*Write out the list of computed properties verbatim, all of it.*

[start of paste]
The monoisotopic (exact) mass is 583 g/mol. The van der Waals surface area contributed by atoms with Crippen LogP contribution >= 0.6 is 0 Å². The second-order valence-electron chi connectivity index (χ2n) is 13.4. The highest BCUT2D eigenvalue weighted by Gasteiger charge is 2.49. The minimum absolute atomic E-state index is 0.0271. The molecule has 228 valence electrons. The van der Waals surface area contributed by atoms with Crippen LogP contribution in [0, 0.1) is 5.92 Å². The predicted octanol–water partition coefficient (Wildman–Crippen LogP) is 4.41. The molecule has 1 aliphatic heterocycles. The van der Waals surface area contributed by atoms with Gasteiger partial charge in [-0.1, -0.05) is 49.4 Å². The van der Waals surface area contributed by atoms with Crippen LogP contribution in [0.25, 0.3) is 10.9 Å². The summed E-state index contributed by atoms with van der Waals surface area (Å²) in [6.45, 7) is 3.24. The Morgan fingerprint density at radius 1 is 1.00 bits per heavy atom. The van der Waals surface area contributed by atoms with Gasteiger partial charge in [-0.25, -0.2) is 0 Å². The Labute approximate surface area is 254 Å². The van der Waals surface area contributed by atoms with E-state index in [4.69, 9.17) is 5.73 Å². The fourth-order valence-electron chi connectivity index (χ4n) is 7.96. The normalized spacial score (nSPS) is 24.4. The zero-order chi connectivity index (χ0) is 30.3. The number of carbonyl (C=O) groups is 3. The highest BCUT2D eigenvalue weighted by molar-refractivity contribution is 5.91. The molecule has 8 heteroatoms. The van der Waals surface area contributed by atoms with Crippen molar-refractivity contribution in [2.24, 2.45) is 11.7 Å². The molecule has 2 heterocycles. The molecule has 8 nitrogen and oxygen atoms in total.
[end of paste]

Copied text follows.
The monoisotopic (exact) mass is 583 g/mol. The van der Waals surface area contributed by atoms with Crippen LogP contribution >= 0.6 is 0 Å². The second-order valence-electron chi connectivity index (χ2n) is 13.4. The highest BCUT2D eigenvalue weighted by Gasteiger charge is 2.49. The minimum absolute atomic E-state index is 0.0271. The molecule has 228 valence electrons. The van der Waals surface area contributed by atoms with Crippen LogP contribution in [0, 0.1) is 5.92 Å². The predicted octanol–water partition coefficient (Wildman–Crippen LogP) is 4.41. The molecule has 1 aliphatic heterocycles. The van der Waals surface area contributed by atoms with Gasteiger partial charge in [-0.1, -0.05) is 49.4 Å². The van der Waals surface area contributed by atoms with Crippen LogP contribution in [0.25, 0.3) is 10.9 Å². The summed E-state index contributed by atoms with van der Waals surface area (Å²) in [6.45, 7) is 3.24. The Morgan fingerprint density at radius 1 is 1.00 bits per heavy atom. The van der Waals surface area contributed by atoms with Gasteiger partial charge in [-0.25, -0.2) is 0 Å². The Labute approximate surface area is 254 Å². The van der Waals surface area contributed by atoms with E-state index in [4.69, 9.17) is 5.73 Å². The fourth-order valence-electron chi connectivity index (χ4n) is 7.96. The normalized spacial score (nSPS) is 24.4. The zero-order chi connectivity index (χ0) is 30.3. The number of carbonyl (C=O) groups is 3. The highest BCUT2D eigenvalue weighted by molar-refractivity contribution is 5.91. The molecule has 8 heteroatoms. The van der Waals surface area contributed by atoms with Crippen molar-refractivity contribution in [2.24, 2.45) is 11.7 Å². The molecule has 2 heterocycles. The molecule has 8 nitrogen and oxygen atoms in total.